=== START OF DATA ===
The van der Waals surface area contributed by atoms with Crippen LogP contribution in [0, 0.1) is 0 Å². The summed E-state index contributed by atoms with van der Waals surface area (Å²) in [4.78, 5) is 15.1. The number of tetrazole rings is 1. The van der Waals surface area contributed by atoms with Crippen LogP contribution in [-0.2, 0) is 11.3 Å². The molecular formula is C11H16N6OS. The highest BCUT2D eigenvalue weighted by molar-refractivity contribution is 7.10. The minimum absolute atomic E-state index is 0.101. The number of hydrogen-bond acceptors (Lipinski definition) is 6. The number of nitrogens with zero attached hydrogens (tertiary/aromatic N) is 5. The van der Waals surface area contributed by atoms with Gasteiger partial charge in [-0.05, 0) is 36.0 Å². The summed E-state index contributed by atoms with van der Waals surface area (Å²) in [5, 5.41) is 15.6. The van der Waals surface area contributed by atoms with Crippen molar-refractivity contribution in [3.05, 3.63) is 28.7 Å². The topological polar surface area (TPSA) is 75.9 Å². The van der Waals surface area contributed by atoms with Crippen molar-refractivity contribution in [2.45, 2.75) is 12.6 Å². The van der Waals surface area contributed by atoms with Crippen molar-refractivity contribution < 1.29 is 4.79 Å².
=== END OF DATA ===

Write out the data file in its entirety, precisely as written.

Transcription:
The van der Waals surface area contributed by atoms with Crippen LogP contribution in [0, 0.1) is 0 Å². The summed E-state index contributed by atoms with van der Waals surface area (Å²) in [4.78, 5) is 15.1. The number of tetrazole rings is 1. The van der Waals surface area contributed by atoms with Crippen LogP contribution in [-0.2, 0) is 11.3 Å². The molecular formula is C11H16N6OS. The highest BCUT2D eigenvalue weighted by molar-refractivity contribution is 7.10. The minimum absolute atomic E-state index is 0.101. The number of hydrogen-bond acceptors (Lipinski definition) is 6. The number of nitrogens with zero attached hydrogens (tertiary/aromatic N) is 5. The van der Waals surface area contributed by atoms with Gasteiger partial charge in [-0.05, 0) is 36.0 Å². The summed E-state index contributed by atoms with van der Waals surface area (Å²) in [5, 5.41) is 15.6. The van der Waals surface area contributed by atoms with Crippen molar-refractivity contribution in [3.05, 3.63) is 28.7 Å². The topological polar surface area (TPSA) is 75.9 Å². The van der Waals surface area contributed by atoms with Crippen molar-refractivity contribution in [2.45, 2.75) is 12.6 Å². The van der Waals surface area contributed by atoms with Crippen molar-refractivity contribution < 1.29 is 4.79 Å².